One of the joys of being part of a pro bono movement is discovering the ever-expanding ripple effect of your work as it spreads in ways you never even imagined. At Taproot, we focus our efforts in five core cities–Chicago, Los Angeles, New York City, San Francisco, and Washington, D.C.–but in 2010, we’ve discovered kindred pro bono spirits in locations all around the world. Here are a few of the international partners we’ve worked with this year.
SERVICE GRANT TOKYO
In April, several Taproot staff members and pro bono consultants were invited to Japan by Service Grant Tokyo to share lessons we’ve learned for advancing their fledgling pro bono movement. Pro bono is a relatively new concept in their country, where foundations and nonprofits are limited in number and scope and tend to be marginalized. However, there is a lot of potential and interest from corporations to harness the skills of the professional workforce for social change. Through a series of summits and seminars (not to mention local television news coverage!), Taproot shared management practices and answered questions from the eager crowd. You can read more about Service Grant Tokyo’s official launch here.
Then last month, Satoshi, a representative from Service Grant Tokyo, visited our San Francisco office as part of his training. We’re advising our Japanese counterpart as they start to implement the Account Director model and incorporate that role in their program as well. We, on the other hand, were excited to learn more about the state of pro bono in Japan and social and cause networking.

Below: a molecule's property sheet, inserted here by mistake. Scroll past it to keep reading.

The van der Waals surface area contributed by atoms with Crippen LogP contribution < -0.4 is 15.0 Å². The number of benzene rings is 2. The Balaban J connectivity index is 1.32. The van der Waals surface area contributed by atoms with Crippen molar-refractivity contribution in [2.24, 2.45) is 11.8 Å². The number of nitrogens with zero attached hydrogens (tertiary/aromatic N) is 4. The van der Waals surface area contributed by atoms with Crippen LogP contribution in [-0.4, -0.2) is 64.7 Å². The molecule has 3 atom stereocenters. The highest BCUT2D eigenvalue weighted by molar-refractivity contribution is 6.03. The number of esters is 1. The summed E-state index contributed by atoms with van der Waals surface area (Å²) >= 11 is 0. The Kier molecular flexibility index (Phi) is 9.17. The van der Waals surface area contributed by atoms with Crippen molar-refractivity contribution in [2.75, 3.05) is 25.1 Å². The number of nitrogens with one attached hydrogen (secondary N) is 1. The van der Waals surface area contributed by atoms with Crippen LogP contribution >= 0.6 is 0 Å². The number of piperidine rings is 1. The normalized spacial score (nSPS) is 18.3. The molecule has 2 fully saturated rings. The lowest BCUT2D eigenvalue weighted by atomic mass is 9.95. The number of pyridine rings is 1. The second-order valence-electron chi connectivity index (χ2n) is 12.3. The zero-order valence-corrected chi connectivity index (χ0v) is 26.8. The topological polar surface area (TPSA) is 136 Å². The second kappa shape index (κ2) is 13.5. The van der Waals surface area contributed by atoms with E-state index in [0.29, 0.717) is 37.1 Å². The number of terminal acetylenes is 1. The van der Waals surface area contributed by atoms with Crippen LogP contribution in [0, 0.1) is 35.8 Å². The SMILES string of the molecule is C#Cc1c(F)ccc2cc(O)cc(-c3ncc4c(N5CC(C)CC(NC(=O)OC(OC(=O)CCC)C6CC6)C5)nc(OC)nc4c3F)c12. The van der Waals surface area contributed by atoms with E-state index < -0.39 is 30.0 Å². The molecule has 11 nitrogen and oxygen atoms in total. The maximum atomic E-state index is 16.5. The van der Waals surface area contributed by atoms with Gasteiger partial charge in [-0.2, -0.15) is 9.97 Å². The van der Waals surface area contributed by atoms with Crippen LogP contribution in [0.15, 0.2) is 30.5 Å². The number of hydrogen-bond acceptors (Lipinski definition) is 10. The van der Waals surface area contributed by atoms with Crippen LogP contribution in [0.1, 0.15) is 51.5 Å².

Eight years ago, Amelie founded Volontarbryan, a Swedish volunteer-matching organization that has connected 22,000 people with community engagement opportunities with more than 1,000 nonprofits. The next step in her vision is offering quality pro bono consulting, so she turned to Taproot for some knowledge-sharing and cross-cultural learning. For three weeks this fall, Amelie worked out of our San Francisco office to observe how Americans do it pro bono and is working on a funding application to begin pro bono efforts modeled on Taproot in her home country. Stay tuned for a guest blog entry from Amelie later this week!
Taproot has been acting as a role model to Mesoamerica, a strategic consulting and investment banking firm working in Costa Rica and Colombia and a leader in the Latin American pro bono movement. The company currently has a program for employees that allows them to dedicate up to 10 percent of their time to social projects and, most recently, has assembled a team to develop a volunteer platform that will potentially be used by an Costa Rican association of more than 80 companies to provide pro bono options to their workers. In addition to sharing some insights from our Service Grant program, we also have connected Mesoamerica with our friends at Service Grant Tokyo in a truly international effort to promote pro bono service!
In September, Taproot President & CEO Aaron Hurst traveled to China as an advisory board member for BSR’s three-year CiYuan (China Philanthropy Incubator) initiative. Through this experience, we got to see firsthand the challenges of the nonprofit sector in other foreign environments and provide support and insight to brand new pro bono initiatives that are taking root in the world’s most populous country. Check out Aaron’s blog post after his visit to China here.